I saw Doublewide in a video the other day.  He was trying to watch a ball-game, with the extra-long visor of his ball-cap covering his red-neck, and holding his hand out from his forehead, to block the sun, so that he could see what was happening on the field.  Hey, Dummy, that’s what visors are for; you got your head on backwards!  Are you so dumb you can’t even drive a hat?

I recently posted about what Canada isn’t.  It’s interesting, and sometimes disappointing to see what grabs people’s attention.  When I checked, I found that the tag, “Igloos” had caught 27 views, but the “Patriotism” tag had yielded zero.

I’m not a fan of blind, Jingoistic Patriotism.  Like religion and politics, it often goes too far.  In 1775, Samuel Johnson said that, “Patriotism is the last refuge of the scoundrel.”  But really??!  No views for Patriotism?  It’s why guys like BrainRants are necessary.  As long as the cell phones are charged, and the lattes are hot – let someone else worry about it.

Back when I first set my blogsite up, and before I knew about luring visitors with tags and categories, one of the labels I put on my posts was Printed S**t.  I used that to not look uncouth.  When I found out about search terms, I changed it to Printed Shit.  I might as well have just left it as it was.  Like Patriotism, I’ve never seen anyone else ever use it.  ….maybe if I changed it to Porn??

I recently watched a video of a wedding.  Instead of the instrumental Wedding Processional, the preacher sang them down the aisle – and did a great job of it too, sort of a Katholic Karaoke.  As the videographer panned from the minister to the bridal party, the shot took in the front of the lectern.  I don’t know what church it was, or where, but the name apparently had the initials S and H, superimposed.  It just looked like a giant dollar sign to me.   $

Dictionary.com, my electronic source of linguistic values, is beginning to seriously disappoint me.  Five times in the last month, it has shrugged its little shoulders and told me the word I was asking about didn’t exist.  I’m not talking about monster words like sesquipedalian.  The last one I tried to look up was cyser.  It’s a good thing that Google and Wiki know about them.  Cyser is merely an apple-flavored mead.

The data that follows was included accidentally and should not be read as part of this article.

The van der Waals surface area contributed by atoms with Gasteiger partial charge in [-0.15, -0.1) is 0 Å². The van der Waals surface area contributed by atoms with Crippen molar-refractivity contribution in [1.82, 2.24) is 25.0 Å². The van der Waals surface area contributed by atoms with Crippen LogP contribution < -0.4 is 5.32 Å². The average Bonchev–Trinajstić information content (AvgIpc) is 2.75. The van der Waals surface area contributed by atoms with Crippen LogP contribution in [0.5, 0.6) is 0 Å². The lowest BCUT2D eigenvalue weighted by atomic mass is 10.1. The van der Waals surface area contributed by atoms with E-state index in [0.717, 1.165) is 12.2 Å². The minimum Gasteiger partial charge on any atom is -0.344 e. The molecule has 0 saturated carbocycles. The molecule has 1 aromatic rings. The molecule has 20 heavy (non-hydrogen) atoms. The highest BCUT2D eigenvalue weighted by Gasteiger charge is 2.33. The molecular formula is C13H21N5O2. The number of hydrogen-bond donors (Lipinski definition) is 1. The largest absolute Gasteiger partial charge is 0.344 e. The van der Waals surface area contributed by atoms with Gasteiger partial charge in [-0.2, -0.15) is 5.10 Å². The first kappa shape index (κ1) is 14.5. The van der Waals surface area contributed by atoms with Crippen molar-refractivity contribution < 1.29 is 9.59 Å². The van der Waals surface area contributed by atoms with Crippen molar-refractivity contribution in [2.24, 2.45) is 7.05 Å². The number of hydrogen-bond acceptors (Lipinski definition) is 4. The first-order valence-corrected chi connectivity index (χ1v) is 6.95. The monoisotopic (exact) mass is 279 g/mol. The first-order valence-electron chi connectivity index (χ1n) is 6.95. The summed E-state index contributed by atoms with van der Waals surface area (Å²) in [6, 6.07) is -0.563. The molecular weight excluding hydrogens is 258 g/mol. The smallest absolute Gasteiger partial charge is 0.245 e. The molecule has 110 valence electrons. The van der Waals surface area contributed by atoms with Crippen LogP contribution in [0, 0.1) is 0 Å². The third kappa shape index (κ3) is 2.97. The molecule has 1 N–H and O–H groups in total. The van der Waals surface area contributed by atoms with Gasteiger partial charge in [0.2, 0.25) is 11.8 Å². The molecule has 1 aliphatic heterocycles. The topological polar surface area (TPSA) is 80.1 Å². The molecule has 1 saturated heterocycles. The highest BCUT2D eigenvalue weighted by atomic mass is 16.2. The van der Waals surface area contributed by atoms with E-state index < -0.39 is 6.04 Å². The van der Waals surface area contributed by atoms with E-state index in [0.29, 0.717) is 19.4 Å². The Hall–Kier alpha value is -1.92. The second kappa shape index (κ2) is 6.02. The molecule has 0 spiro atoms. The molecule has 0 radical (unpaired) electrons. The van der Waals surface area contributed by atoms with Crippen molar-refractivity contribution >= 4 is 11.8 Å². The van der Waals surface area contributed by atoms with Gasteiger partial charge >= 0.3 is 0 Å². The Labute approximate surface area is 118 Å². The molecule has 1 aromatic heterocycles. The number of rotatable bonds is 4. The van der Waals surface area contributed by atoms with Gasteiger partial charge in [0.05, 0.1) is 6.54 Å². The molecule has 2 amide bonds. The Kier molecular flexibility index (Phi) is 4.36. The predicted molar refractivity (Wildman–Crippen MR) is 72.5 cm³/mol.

Speaking of shortbreads, (We weren’t??!) BrainRants recently emailed me for some assembly/cooking details of my mother’s/wife’s shortbreads.  Apparently Mama Rants is willing to have a try at making some.  So used to only making them at Christmas, it threw me for a bigger loop than I’m usually in.  I told him to contact us for any further help, and possibly make the bake the subject of a post.  I haven’t heard from him, or seen any results, but, if you smell something nice baking in eastern Kansas.  ….just sayin’.

Everything old is new again.  I made my grandson aware of Lonnie Donegan, a 1960s, British singer of nonsense songs, like the Americans, Ray Stevens or Jim Stafford.  Now he has chewing gum on his bedpost, and a passel of similar songs, in his computer’s music files.

His Mom mentioned the great British comic, Benny Hill, from twenty years before his birth.  Soon he was trolling YouTube and laughing his ass head off.  She has got us DVD sets of British programs like Lewis, and Poirot, and promised that she would get him a big Benny Hill collection for his birthday.  Oh wait, was that supposed to be a surprise??

Music lovers are going back to vinyl records, and more and more artists are releasing in that medium again.  The grandson picked up what, at first glance, seems to be a small, overnight suitcase but, when opened, is an amp/turntable combo which can play 45s and 33 RPM albums.  Of course, it can also burn a CD of the record being played.  I plan to offer him a good-quality pair of ear-muff type stereo headphones which we haven’t used for years.